Wearing a Cross: Right or Wrong?

I occasionally wear a simple wooden cross around my neck, but I never feel that I need to show that I am a Christian in that way. But if someone does feel that need, then that’s their decision. And the last people to object are usually people of other faith groups. I have never met a Muslim, Hindu or Buddhist who has objected to me wearing my dog-collar or wooden cross. Even when I’m in the Muslim Quarter of Jerusalem leading a group of pilgrims, no-one has ever questioned me.

So why all the fuss about the ‘right’ to wear a cross? Shortly after Cardinal Keith O’Brien made the headlines with his Easter sermon urging every Christian to wear the cross, I heard an eminently sensible representative of the British Humanist Association on the news. He said that he had absolutely no problem with Christians wearing a cross, and that common sense was all that was needed – not court cases or Acts of Parliament. If you are a surgeon, he suggested, you obviously don’t allow a cross around your neck to dangle into your patient’s abdomen. But a simple symbol is perfectly acceptable.

Some newspapers – and minority organisations which perport to represent the interests of the Christian Church – have claimed that the Church is under attack. I have even heard the word ‘persecution’ used. A leading national newspaper ran a leading article headlined ‘Christians Deserve a Break from Tormentors’. A former Archbishop of Canterbury is among a number of people who suggest that their faith is under attack from both Islam and atheists.

But all this fuss has been artificially and unnecessarily hyped up. The Church in this country is not ‘tormented’ or ‘persecuted’. That is an insult to those who, over the centuries, have really known persecution. And it conveniently ignores the atrocities perpetrated in the name of Christianity. Our track record is not good.

I have always believed that there may be certain things – but very few – which are worth going to the stake for. But nothing which is worth persecuting our fellow human beings for – certainly not religion.

I am a Christian. I will happily discuss and defend my faith with reasoned argument. But I feel confident that very few of my brothers and sisters, of whatever faith or none, are ‘out to get me’, to torment or persecute me. To pretend otherwise is to demonise whole faith groups or honest atheists and humanists.

There’s no doubt that the Church has often got things wrong and been rightly condemned by its critics. It is an all-too-human organisation. But, in a way, that is as it should be and it is how it was from the beginning. Jesus picked a pretty odd bunch of men and women as his first disciples. They got things wrong; they failed to understand what he was talking about a lot of the time; they let him down; and at the end they nearly all abandoned him as he was condemned to death by the political and religious authorities.

But a couple of days later they began to be changed by a growing conviction that crucifixion on Good Friday wasn’t the end after all. Somehow Jesus was with them again. Not as a corpse brought back to life, but as something completely new. The Church calls it ‘resurrection’. We can’t fully understand what happened, but things weren’t the same as they were before. Jesus could appear and disappear and pass through locked doors. The disciples sometimes didn’t even recognise him at first. Bit by bit they came to believe that he was with them all the time.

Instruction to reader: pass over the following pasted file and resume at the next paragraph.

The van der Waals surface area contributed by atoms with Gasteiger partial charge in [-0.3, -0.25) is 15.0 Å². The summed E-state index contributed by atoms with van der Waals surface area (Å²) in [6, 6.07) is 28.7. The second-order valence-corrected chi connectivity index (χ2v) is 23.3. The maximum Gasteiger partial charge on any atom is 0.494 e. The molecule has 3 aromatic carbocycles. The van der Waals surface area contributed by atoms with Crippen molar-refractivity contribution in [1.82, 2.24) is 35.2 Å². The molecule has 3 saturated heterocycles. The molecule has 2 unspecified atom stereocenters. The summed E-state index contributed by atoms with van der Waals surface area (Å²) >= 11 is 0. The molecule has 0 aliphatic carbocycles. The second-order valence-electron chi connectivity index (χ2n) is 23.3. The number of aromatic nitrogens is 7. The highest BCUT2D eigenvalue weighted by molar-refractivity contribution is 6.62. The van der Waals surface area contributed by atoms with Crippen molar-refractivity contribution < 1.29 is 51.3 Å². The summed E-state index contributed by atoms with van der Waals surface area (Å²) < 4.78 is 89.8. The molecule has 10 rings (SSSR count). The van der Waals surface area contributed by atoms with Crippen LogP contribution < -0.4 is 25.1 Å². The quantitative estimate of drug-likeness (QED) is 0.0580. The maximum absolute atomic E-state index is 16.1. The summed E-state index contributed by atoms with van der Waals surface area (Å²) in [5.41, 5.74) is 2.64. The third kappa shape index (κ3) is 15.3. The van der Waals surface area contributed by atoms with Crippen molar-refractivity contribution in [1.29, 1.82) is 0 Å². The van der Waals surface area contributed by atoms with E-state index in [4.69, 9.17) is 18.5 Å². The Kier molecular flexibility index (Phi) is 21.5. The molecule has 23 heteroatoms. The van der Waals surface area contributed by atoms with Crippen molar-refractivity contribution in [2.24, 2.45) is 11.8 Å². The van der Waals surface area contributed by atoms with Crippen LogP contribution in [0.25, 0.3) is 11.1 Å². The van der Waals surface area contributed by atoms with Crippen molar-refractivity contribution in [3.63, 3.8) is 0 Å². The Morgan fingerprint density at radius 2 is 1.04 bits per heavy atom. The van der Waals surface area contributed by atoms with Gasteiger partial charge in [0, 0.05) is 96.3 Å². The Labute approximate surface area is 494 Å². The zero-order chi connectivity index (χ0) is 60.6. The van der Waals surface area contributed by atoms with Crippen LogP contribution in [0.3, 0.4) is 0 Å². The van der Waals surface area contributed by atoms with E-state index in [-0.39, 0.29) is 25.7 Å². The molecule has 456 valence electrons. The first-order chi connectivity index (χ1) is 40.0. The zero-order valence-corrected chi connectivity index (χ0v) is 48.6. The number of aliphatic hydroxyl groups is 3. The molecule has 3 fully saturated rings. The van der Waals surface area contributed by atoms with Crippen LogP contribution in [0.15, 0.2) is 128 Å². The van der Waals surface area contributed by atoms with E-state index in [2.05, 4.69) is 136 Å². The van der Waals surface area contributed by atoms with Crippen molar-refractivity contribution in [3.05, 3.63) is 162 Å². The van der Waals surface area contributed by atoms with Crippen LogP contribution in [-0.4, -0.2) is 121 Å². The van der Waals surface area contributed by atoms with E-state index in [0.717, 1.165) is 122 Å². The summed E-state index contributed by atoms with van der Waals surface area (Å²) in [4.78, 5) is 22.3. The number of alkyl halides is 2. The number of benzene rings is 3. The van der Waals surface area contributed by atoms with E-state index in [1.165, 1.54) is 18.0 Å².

The cross wasn’t the end of the story – but what happened next was far more than a fairy-tale ending. It was a new beginning – a fresh start. So, in some ways, it’s strange that the cross eventually became the dominant Christian symbol. It certainly wasn’t in the early days of Christian history. The first apostles didn’t go around wearing or carrying crosses. That was a reminder of a painful and gruesome method of public execution and Christians were reluctant to use it.

The earliest Christian symbols ever found were either a simple fish or the ‘chi-rho’ – the first two letters of the word ‘Christ’ in Greek. It wasn’t until the second century that the cross became the main symbol of Christianity.

So should Christians wear or display the cross today? If there was a suitable symbol of resurrection or new life, then that would be more appropriate. But wearing a badge depicting an empty tomb might seem a little odd.

My own feeling is that we don’t actually need any sort of symbol. Because we ourselves are the living symbols of our faith. I know it’s hard at times to see Christ in us. But that’s what being a follower of Jesus is really about – being the living Christ in our world. We are his hands, his feet, his voice. We are not perfect – we are ‘work in progress’. But every single human being has the potential to become like Christ.

I have met a few people over the years whose faith just shines out of them. You can see the living Christ in their very being. Not many of us get that far on the journey – the life-long pilgrimage – to being ‘Christ-like’. But that’s what God wants. That’s his aim for us. And that’s far more important than just wearing a cross.
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1 Response to “Wearing a Cross: Right or Wrong?”

  1. 1 John Merrick April 25, 2012 at 9:53 am

    Thank you again, Geoff, for yet another reasoned, and reasonable, argument – putting into words exactly what I would want to say if I had the ability.

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